As the Summer wore on she began to look and feel fagged.
“It will be easier to work in the cool weather,” she told herself, combating a certain languor in her labors.
These formed, at any rate, an admirable pretext for the declining of unwelcome invitations (and most of the invitations were unwelcome), and reared a fine barrier of defence against social intrusions—and these intrusions were numberless. The society of Hillbrook did not interest Cordelia in the least; she found it restricted, provincial, monotonous.
“I am afraid you work too assiduously, my dear,” said her father, laying a fond hand on her shoulder. “Remember—Ars longa; the best fruits ripen slowly; you will gain nothing by exhausting yourself,” and the patient scholar sighed a little.
Cordelia’s family delicately respected the reserve which surrounded her work. They knew that she was writing, and that when she was ready to impart the finished result she would do so; meanwhile they would have thought it as indelicate to inquire too curiously into the incomplete processes of mental creation as into other incomplete processes of creation. They were of the stock which respects
books, and they also respected Cordelia.
But the narrow social circles of Hillbrook knew no such reserves. It was one reason Cordelia disliked going anywhere. She was always introduced as “Miss Fletcher—the writer, you know,” and some one was invariably ready to ask, “What are you writing now ?”or,“When will your book be ready to publish?”—questions which, annoying to begin with, as personal intrusions, ended by becoming the exasperating pressures on a sore nerve.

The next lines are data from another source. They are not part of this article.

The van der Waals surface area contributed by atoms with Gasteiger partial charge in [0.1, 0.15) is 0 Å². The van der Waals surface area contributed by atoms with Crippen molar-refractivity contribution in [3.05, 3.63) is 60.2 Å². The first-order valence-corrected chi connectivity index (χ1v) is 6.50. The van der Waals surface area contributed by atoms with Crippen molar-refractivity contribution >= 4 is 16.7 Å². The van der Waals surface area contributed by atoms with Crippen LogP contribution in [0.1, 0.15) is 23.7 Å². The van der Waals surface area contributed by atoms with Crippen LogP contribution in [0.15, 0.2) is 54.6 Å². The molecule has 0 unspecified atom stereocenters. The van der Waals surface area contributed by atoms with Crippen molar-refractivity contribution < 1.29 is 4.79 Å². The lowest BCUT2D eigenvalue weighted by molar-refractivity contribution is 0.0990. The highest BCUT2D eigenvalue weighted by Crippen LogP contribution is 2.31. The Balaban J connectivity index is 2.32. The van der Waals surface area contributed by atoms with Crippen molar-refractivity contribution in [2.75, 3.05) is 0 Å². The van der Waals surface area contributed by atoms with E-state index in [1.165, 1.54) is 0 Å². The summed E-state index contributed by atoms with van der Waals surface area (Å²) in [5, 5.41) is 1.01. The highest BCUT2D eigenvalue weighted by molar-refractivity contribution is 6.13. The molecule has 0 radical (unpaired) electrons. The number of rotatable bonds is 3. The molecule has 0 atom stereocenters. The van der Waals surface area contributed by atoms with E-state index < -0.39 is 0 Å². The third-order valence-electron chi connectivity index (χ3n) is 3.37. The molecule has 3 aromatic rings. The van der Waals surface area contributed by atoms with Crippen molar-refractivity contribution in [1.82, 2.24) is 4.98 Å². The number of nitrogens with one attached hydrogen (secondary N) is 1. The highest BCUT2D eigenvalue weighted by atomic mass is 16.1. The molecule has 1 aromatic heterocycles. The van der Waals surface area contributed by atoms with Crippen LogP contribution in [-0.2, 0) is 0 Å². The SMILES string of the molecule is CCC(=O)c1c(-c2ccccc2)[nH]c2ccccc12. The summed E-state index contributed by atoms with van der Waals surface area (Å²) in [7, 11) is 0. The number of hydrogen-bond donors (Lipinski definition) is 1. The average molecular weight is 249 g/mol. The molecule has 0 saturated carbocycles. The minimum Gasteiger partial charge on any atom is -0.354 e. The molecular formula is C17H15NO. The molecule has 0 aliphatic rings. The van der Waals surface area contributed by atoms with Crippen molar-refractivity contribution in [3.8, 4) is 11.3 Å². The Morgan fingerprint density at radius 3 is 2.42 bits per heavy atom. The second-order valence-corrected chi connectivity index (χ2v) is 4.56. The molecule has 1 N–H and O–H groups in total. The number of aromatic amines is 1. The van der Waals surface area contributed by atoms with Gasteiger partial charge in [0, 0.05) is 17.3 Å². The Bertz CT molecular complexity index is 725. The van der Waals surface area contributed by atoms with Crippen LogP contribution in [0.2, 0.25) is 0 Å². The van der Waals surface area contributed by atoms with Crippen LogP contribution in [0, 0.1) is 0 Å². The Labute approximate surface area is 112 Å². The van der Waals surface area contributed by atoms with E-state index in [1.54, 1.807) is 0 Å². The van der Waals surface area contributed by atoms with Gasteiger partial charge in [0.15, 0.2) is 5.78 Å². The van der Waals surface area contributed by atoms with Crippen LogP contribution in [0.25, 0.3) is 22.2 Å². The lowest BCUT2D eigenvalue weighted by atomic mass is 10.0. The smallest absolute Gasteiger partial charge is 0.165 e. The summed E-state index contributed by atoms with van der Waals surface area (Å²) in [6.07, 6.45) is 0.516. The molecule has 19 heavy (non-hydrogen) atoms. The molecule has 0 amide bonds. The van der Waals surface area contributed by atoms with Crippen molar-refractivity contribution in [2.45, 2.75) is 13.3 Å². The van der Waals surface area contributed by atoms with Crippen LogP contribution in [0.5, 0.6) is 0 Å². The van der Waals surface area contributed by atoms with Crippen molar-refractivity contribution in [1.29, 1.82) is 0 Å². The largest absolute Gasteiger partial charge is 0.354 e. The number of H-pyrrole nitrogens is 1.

For the work was not going well ; Cordelia, only too good a critic, knew it perfectly. The Winter did not bring with its bracing atmosphere that impetus to production which Cordelia had confidently expected ; she began to feel that perhaps it lay instead with the Spring—with the renewing of all things. A sense of obliged nobility made the delay heavier to her; she appreciated both her family’s sacrifices and their delicate attitude of confidence, and—like generous creditors —they weighed the more on her New England conscience. She fell into the habit of sitting for hours before her perfectly appointed desk, biting her penholder, or setting down what she herself knew was aimless, lacking point and force. To one who had spoken always with calm confidence of her “work,” it was astonishing to find that inspiration did not come of itself when she was ready for it—that after spending her whole life in preparation, she was still somehow unprepared. Obviously there must be an explanation, and she sought and found it—in her environment.